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When the IRS Sends a “Letter 531” Notice of Deficiency

Posted by Brandon Keim | Oct 18, 2021 | 0 Comments

If you've been audited, you may be wondering what's next. After your in-person meeting and the auditor has reviewed your tax filings, if the auditor decides you owe additional taxes, the IRS will send you a “Letter 531” (also known as a “90-day Letter”).


A Letter 531 from the IRS will inform you that the auditor has concluded you owe additional federal income tax. (If the auditor concluded you were owed a refund, you would get a different notice.) The auditor may have concluded that you failed to file a return, or filed a return but paid an insufficient amount. Either way, the IRS claims that you owe more in taxes.

Letter 531 will inform you of the relevant tax years, how much more you are said to owe, and any interest and additional penalties due.

Along with the Letter, the IRS will also send you a copy of the auditor's report, explaining their reasoning and determination.

The letter will also have information on how to challenge the auditor's determination.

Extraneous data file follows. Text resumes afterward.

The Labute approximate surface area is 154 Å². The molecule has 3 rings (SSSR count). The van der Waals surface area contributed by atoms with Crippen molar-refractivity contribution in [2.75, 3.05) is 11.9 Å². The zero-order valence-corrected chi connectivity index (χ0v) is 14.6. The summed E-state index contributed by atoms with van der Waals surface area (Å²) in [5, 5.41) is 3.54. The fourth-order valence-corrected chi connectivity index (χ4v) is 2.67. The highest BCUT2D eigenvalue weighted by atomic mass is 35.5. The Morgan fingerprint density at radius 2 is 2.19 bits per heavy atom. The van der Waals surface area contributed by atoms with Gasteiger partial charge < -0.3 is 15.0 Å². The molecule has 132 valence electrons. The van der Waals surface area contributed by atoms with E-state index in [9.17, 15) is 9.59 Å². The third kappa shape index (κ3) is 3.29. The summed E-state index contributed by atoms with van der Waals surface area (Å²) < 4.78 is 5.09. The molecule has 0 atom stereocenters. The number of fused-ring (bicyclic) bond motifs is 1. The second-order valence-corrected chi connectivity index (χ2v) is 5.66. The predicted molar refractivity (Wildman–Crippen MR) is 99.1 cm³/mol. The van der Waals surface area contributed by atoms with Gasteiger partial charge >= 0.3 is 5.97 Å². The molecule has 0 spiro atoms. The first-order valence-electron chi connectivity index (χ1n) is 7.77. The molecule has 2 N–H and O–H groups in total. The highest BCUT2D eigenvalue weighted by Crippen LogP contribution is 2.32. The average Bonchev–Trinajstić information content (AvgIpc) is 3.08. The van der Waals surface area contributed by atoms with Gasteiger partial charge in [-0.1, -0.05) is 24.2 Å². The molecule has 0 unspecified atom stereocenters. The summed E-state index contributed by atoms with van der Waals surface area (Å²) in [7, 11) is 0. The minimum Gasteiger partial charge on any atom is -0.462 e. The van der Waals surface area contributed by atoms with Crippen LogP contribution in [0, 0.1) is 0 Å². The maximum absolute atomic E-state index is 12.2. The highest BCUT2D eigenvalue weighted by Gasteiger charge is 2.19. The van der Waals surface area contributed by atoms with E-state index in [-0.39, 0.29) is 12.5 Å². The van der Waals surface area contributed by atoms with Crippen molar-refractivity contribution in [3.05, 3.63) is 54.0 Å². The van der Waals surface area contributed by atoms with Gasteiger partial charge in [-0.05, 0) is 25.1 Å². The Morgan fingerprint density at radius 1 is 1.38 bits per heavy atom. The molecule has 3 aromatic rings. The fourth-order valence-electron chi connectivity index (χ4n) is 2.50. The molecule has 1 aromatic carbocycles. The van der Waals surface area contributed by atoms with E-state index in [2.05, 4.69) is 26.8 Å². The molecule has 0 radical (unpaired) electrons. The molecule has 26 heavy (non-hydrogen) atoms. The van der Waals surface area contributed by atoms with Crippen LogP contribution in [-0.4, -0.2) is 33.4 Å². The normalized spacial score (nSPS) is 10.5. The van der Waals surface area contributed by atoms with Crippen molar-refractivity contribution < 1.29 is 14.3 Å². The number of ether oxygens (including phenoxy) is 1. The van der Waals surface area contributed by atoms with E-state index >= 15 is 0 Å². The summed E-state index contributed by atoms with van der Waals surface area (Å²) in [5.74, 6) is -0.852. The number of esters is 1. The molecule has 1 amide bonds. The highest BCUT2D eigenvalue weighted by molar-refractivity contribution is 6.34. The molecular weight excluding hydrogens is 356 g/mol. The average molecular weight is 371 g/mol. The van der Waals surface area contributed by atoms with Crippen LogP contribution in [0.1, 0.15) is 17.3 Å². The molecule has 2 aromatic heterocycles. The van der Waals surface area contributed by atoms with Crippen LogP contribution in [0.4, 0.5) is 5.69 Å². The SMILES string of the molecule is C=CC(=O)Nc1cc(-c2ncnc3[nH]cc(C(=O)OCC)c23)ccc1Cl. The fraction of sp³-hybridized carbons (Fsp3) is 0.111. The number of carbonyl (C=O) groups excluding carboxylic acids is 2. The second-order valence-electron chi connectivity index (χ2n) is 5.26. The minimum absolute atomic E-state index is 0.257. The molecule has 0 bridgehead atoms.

While you can pay the amount specified in the letter, you are also entitled to dispute the auditor's conclusion. That's why, before you write that check, carefully read the auditor's report. Make sure you agree with the findings and check for any errors in the report.

If you disagree with the auditor's findings, you can file a petition with United States Tax Court to dispute the IRS's claim.

In the meantime, the notice of petition is often enough for the IRS to send your case to its own office of appeals. There, you may convince them why the auditor's determination is wrong, and why you owe less (or no money at all).


If you decide to appeal, you have 90 days from the date of the letter (not when you received it) to file a petition in federal court, notifying the court that you're disputing the audit findings. If you file the notice on time, you don't have to pay the amount until after the court reviews your case.

However, if you fail to send the notice on time, you have to pay the entire amount before you can appeal the decision.

Having to pay first, dispute later is a reminder of why you need a skilled tax lawyer as soon as possible. A professional tax attorney understands both the tax concerns, legal issues, and procedural obstacles you must deal with along the way. 

Tax issues can be upsetting and scary, but that's all the more reason to have the right lawyer at your side. If you have received a Letter 531 or any other notification from the IRS, call Senior Partner, Tax Controversy Attorney, and former IRS attorney Brandon A. Keim at (602) 200-7399 or contact him online to discuss your options.

About the Author

Brandon Keim

A Certified Tax Law Specialist, CPA, partner at Frazer Ryan Goldberg & Arnold LLP, and former Senior IRS Trial Attorney, Brandon Keim holds an LL.M. in Taxation from Georgetown University Law Center.


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